An internal campaign was launched to raise awareness of the programme within the municipality, and the programme leader of SiR put a lot of effort to talk personally to representatives of various departments. In the first round of SiR (2015), it turned out that there was considerable interest to work with SiR, but also that the definition of the urban challenge to be addressed was not always easy for city departments themselves. Therefore, the leader of the SiR programme put a lot of efforts and time to help them (re-)formulate challenges that were open enough to let room for startups to innovate, but also not too vague, and of such a scale and magnitude that it could be realistically expected that startups could deliver added value. After the first quite successful run of SiR in 2015, the programme became more known in the municipal organisation, and in the rounds that came later, the number of submitted challenges increased because the programme was better known among civil officers and they started to see results. Also, it became kind of “cool” to participate in it.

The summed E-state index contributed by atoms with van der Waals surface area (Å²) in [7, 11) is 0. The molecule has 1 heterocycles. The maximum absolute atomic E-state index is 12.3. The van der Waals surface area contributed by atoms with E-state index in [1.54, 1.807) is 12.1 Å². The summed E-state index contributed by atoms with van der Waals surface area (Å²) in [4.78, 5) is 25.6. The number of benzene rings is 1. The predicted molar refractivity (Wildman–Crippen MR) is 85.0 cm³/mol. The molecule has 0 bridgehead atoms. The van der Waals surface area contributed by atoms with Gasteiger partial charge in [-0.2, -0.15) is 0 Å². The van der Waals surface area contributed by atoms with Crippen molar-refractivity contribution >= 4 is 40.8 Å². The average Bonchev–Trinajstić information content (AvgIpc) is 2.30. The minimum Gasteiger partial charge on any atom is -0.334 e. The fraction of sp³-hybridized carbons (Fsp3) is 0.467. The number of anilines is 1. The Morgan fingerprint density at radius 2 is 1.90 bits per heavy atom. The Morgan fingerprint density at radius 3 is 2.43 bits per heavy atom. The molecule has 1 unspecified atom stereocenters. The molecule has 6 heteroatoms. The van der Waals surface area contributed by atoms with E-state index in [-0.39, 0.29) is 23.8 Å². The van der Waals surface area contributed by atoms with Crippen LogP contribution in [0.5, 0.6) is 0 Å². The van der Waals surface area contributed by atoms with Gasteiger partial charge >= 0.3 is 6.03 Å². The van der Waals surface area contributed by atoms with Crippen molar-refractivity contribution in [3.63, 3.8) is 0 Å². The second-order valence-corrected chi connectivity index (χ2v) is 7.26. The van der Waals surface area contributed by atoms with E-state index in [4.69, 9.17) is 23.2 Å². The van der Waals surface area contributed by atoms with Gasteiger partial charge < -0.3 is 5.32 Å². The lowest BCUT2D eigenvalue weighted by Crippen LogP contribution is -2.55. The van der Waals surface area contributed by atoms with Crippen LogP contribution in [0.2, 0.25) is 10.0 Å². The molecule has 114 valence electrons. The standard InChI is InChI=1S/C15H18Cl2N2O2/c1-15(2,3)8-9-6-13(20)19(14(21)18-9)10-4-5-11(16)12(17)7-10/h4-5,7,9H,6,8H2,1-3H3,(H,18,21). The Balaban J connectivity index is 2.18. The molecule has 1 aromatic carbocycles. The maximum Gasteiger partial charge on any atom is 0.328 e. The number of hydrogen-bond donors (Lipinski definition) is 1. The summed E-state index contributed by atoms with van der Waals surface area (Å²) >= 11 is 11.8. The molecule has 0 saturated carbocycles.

An important part of the programme’s impact is the qualitative change it brings about within the municipal organisation. Participation in the SIR programme stimulates civil servants to approach their challenges in an innovative and sometimes completely different way. It helps them to sharpen their needs, identify the main features the solution requires, and experience the “build-measure-learn” approach in practice.
At least two lessons can be drawn from this.
One: city departments will not come up with challenges easily. A lot of personal, face-to-face effort is needed to put them over the line. And then, they need a lot of coaching too, because formulating an urban challenge that can be tackled by companies is not straightforward.
Lesson two: success breeds success. When it becomes clear in the municipality that this programme works, others will join the bandwagon, happy to join such an innovative journey.
In Växjö, the IPP approach has just started, and the DIACCESS project was faced with a pandemic that made everything much more difficult. Thus, the start-up problems are only natural. The Amsterdam example shows that the start is the most difficult, and that a cultural change takes time. The study visit to Amsterdam will hopefully bring inspiration, and further build the learning community of European cities that believe that innovative public procurement is the way forward.